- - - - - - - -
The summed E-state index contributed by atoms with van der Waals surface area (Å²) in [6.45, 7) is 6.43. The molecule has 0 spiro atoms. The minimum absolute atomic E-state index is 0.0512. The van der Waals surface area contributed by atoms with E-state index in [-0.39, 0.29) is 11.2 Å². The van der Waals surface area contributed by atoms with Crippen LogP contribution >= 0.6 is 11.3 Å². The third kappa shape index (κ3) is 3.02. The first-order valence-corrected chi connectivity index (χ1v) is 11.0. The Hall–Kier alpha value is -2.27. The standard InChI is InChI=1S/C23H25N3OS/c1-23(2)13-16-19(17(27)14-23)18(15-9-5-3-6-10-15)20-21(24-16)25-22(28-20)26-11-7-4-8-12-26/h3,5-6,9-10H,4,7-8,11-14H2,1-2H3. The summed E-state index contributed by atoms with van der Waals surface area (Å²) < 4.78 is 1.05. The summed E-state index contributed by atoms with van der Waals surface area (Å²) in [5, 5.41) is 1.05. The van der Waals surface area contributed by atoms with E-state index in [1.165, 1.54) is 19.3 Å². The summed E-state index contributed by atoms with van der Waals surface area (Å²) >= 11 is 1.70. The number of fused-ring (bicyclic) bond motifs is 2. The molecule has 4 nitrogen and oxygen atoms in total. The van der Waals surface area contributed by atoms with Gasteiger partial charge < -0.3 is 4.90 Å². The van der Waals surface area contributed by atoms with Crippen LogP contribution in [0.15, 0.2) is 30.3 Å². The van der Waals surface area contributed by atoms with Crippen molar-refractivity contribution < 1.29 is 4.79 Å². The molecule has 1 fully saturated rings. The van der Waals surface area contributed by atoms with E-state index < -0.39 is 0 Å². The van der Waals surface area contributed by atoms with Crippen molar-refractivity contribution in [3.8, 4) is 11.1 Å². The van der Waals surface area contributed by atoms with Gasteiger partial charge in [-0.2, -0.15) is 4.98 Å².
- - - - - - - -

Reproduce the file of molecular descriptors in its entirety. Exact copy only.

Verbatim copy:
The summed E-state index contributed by atoms with van der Waals surface area (Å²) in [6.45, 7) is 6.43. The molecule has 0 spiro atoms. The minimum absolute atomic E-state index is 0.0512. The van der Waals surface area contributed by atoms with E-state index in [-0.39, 0.29) is 11.2 Å². The van der Waals surface area contributed by atoms with Crippen LogP contribution >= 0.6 is 11.3 Å². The third kappa shape index (κ3) is 3.02. The first-order valence-corrected chi connectivity index (χ1v) is 11.0. The Hall–Kier alpha value is -2.27. The standard InChI is InChI=1S/C23H25N3OS/c1-23(2)13-16-19(17(27)14-23)18(15-9-5-3-6-10-15)20-21(24-16)25-22(28-20)26-11-7-4-8-12-26/h3,5-6,9-10H,4,7-8,11-14H2,1-2H3. The summed E-state index contributed by atoms with van der Waals surface area (Å²) < 4.78 is 1.05. The summed E-state index contributed by atoms with van der Waals surface area (Å²) in [5, 5.41) is 1.05. The van der Waals surface area contributed by atoms with E-state index in [1.165, 1.54) is 19.3 Å². The summed E-state index contributed by atoms with van der Waals surface area (Å²) >= 11 is 1.70. The number of fused-ring (bicyclic) bond motifs is 2. The molecule has 4 nitrogen and oxygen atoms in total. The van der Waals surface area contributed by atoms with Gasteiger partial charge < -0.3 is 4.90 Å². The van der Waals surface area contributed by atoms with Crippen LogP contribution in [0.15, 0.2) is 30.3 Å². The van der Waals surface area contributed by atoms with Crippen molar-refractivity contribution < 1.29 is 4.79 Å². The molecule has 1 fully saturated rings. The van der Waals surface area contributed by atoms with E-state index < -0.39 is 0 Å². The van der Waals surface area contributed by atoms with Crippen molar-refractivity contribution in [3.8, 4) is 11.1 Å². The van der Waals surface area contributed by atoms with Gasteiger partial charge in [-0.2, -0.15) is 4.98 Å².